Adviser: Strong Popular Opposition to Raise Cost of War for US

News ID: 137542 Service: Politics
جوانی

TEHRAN (Tasnim) – Given the widespread global opposition to Washington’s plan for taking military action against Syria, the US would definitely come out of a possible intervention in Syria as a loser, a senior adviser at the Islamic Revolution Guards Corps (IRGC) said.

Speaking to Tasnim on Tuesday, General Yadollah Javani argued that the previous wars the US and its allies started in the region resulted in failure for them and the invaders incurred "huge losses."

He went on to say that when the US and its allies invaded Afghanistan and Iraq, no country opposed them, but the Syrian case is "completely different" as many countries, groups and parties now lend their support to Syria’s legitimate government.

“In attack against Afghanistan, the US had a number of allies and had received the (UN) Security Council permission for assault; however, in Syria, it (the US) not only lacks the Security Council permission, but also faces the global community’s opposition,” the IRGC official added.

General Javani further touched on the widespread opposition to US military scheme, saying the United Nations, many European states, the North Atlantic Treaty Organization (NATO) and a vast majority of Americans are opposed to any military action on Damascus.

“Considering such experience, if the US embarks on waging military action in Syria, it will certainly encounter a defeat,” he pointed out.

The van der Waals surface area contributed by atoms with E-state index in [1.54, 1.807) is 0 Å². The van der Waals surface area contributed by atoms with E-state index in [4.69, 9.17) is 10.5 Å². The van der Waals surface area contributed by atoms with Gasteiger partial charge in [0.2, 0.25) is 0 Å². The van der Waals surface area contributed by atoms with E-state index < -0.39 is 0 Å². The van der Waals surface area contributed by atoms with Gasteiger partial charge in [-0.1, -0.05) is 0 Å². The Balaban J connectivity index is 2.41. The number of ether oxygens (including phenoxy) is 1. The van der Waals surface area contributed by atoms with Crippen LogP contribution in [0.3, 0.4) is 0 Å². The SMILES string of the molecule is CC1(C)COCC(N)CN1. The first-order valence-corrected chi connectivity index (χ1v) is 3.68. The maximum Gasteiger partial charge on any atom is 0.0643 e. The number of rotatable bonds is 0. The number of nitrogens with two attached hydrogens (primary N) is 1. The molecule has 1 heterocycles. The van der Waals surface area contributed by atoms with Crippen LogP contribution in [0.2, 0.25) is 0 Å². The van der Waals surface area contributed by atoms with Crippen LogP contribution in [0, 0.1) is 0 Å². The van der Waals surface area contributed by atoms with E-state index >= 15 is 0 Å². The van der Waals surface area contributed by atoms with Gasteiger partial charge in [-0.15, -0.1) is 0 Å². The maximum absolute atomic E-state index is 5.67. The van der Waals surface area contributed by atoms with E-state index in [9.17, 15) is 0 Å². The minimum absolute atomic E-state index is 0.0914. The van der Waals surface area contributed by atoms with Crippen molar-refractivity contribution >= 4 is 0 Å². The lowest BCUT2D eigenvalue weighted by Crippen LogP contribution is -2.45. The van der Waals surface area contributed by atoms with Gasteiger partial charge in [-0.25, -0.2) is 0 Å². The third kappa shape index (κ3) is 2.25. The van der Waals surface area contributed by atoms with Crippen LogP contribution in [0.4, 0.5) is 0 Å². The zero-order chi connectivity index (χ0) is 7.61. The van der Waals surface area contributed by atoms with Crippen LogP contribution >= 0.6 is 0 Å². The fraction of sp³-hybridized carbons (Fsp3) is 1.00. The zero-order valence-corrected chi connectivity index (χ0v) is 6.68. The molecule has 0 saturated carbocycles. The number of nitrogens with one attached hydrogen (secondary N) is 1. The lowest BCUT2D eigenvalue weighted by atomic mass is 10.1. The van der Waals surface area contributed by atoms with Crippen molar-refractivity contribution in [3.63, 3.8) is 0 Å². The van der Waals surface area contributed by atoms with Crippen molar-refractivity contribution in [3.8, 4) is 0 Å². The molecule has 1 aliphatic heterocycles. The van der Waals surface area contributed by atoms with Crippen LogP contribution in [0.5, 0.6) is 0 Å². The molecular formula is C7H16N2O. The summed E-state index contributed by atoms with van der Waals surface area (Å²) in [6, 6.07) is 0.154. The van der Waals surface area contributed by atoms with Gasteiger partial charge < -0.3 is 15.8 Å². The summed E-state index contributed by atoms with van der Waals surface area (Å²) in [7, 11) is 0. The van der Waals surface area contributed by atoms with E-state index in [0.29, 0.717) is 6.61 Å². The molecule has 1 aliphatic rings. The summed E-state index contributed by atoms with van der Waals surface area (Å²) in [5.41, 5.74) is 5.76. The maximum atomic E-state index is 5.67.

The US has been pressing for military action on Syria since a suspected chemical weapons attack in the suburbs of Damascus on August 21 which it blames on the forces loyal to Syrian President Bashar al-Assad.

The government of Syria has denied involvement and said the rebels were responsible.

Three polls out Monday, by CNN/ORC International, the Pew Research Center, and the Washington Post/ABC, indicated a strong majority of Americans do not want a congressional resolution to pass, and 63 percent or more oppose air strikes.

Russia, which has blocked US and British efforts to get a United Nations resolution to take action against Syria, appeared to open a path toward a solution Monday when it suggested a plan for Damascus to hand over its chemical weapons.

And US President Barack Obama said he would put off plans for a military strike against Syria if the country agrees to place its chemical weapons stockpile under international control.

 

 

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